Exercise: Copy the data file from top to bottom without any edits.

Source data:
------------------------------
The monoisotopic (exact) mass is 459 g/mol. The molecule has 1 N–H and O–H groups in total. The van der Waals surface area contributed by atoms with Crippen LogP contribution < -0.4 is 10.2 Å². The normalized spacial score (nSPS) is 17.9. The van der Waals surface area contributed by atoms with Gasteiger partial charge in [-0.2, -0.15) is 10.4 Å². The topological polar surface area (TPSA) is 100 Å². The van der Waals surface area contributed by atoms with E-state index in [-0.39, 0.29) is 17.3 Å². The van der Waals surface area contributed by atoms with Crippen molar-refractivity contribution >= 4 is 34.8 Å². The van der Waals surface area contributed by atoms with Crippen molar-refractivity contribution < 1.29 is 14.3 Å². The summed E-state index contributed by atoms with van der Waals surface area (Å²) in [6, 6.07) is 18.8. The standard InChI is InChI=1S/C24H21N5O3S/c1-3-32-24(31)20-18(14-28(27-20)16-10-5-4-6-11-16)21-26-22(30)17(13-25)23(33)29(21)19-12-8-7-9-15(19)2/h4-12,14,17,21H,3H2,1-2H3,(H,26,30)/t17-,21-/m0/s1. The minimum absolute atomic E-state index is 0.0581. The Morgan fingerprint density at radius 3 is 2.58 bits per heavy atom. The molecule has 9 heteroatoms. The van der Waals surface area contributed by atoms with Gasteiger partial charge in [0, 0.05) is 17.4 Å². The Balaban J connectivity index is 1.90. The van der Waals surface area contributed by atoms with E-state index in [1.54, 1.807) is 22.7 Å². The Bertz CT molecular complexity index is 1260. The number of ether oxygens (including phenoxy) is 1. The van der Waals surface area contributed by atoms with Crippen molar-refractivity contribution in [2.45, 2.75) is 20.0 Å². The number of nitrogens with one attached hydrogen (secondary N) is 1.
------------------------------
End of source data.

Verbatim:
The monoisotopic (exact) mass is 459 g/mol. The molecule has 1 N–H and O–H groups in total. The van der Waals surface area contributed by atoms with Crippen LogP contribution < -0.4 is 10.2 Å². The normalized spacial score (nSPS) is 17.9. The van der Waals surface area contributed by atoms with Gasteiger partial charge in [-0.2, -0.15) is 10.4 Å². The topological polar surface area (TPSA) is 100 Å². The van der Waals surface area contributed by atoms with E-state index in [-0.39, 0.29) is 17.3 Å². The van der Waals surface area contributed by atoms with Crippen molar-refractivity contribution >= 4 is 34.8 Å². The van der Waals surface area contributed by atoms with Crippen molar-refractivity contribution < 1.29 is 14.3 Å². The summed E-state index contributed by atoms with van der Waals surface area (Å²) in [6, 6.07) is 18.8. The standard InChI is InChI=1S/C24H21N5O3S/c1-3-32-24(31)20-18(14-28(27-20)16-10-5-4-6-11-16)21-26-22(30)17(13-25)23(33)29(21)19-12-8-7-9-15(19)2/h4-12,14,17,21H,3H2,1-2H3,(H,26,30)/t17-,21-/m0/s1. The minimum absolute atomic E-state index is 0.0581. The Morgan fingerprint density at radius 3 is 2.58 bits per heavy atom. The molecule has 9 heteroatoms. The van der Waals surface area contributed by atoms with Gasteiger partial charge in [0, 0.05) is 17.4 Å². The Balaban J connectivity index is 1.90. The van der Waals surface area contributed by atoms with E-state index in [1.54, 1.807) is 22.7 Å². The Bertz CT molecular complexity index is 1260. The number of ether oxygens (including phenoxy) is 1. The van der Waals surface area contributed by atoms with Crippen molar-refractivity contribution in [2.45, 2.75) is 20.0 Å². The number of nitrogens with one attached hydrogen (secondary N) is 1.